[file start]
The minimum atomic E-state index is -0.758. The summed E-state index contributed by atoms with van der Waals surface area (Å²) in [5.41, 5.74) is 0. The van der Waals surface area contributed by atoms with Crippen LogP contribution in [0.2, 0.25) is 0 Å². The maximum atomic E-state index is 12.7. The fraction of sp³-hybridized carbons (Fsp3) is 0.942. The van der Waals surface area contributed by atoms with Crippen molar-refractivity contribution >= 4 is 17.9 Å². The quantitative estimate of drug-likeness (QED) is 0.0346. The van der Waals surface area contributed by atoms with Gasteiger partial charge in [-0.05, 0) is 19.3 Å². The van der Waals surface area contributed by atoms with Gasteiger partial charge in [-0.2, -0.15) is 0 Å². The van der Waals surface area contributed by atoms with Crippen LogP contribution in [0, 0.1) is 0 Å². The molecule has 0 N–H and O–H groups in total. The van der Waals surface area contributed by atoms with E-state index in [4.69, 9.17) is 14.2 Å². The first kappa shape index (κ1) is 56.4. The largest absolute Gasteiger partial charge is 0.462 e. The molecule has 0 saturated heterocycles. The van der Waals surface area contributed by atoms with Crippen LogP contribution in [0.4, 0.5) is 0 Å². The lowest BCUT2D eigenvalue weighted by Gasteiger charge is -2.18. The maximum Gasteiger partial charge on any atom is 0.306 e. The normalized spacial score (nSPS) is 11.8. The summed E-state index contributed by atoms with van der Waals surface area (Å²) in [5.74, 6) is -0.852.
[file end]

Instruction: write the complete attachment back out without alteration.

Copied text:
The minimum atomic E-state index is -0.758. The summed E-state index contributed by atoms with van der Waals surface area (Å²) in [5.41, 5.74) is 0. The van der Waals surface area contributed by atoms with Crippen LogP contribution in [0.2, 0.25) is 0 Å². The maximum atomic E-state index is 12.7. The fraction of sp³-hybridized carbons (Fsp3) is 0.942. The van der Waals surface area contributed by atoms with Crippen molar-refractivity contribution >= 4 is 17.9 Å². The quantitative estimate of drug-likeness (QED) is 0.0346. The van der Waals surface area contributed by atoms with Gasteiger partial charge in [-0.05, 0) is 19.3 Å². The van der Waals surface area contributed by atoms with Gasteiger partial charge in [-0.2, -0.15) is 0 Å². The van der Waals surface area contributed by atoms with Crippen LogP contribution in [0, 0.1) is 0 Å². The molecule has 0 N–H and O–H groups in total. The van der Waals surface area contributed by atoms with E-state index in [4.69, 9.17) is 14.2 Å². The first kappa shape index (κ1) is 56.4. The largest absolute Gasteiger partial charge is 0.462 e. The molecule has 0 saturated heterocycles. The van der Waals surface area contributed by atoms with Crippen LogP contribution in [0.4, 0.5) is 0 Å². The lowest BCUT2D eigenvalue weighted by Gasteiger charge is -2.18. The maximum Gasteiger partial charge on any atom is 0.306 e. The normalized spacial score (nSPS) is 11.8. The summed E-state index contributed by atoms with van der Waals surface area (Å²) in [5.74, 6) is -0.852.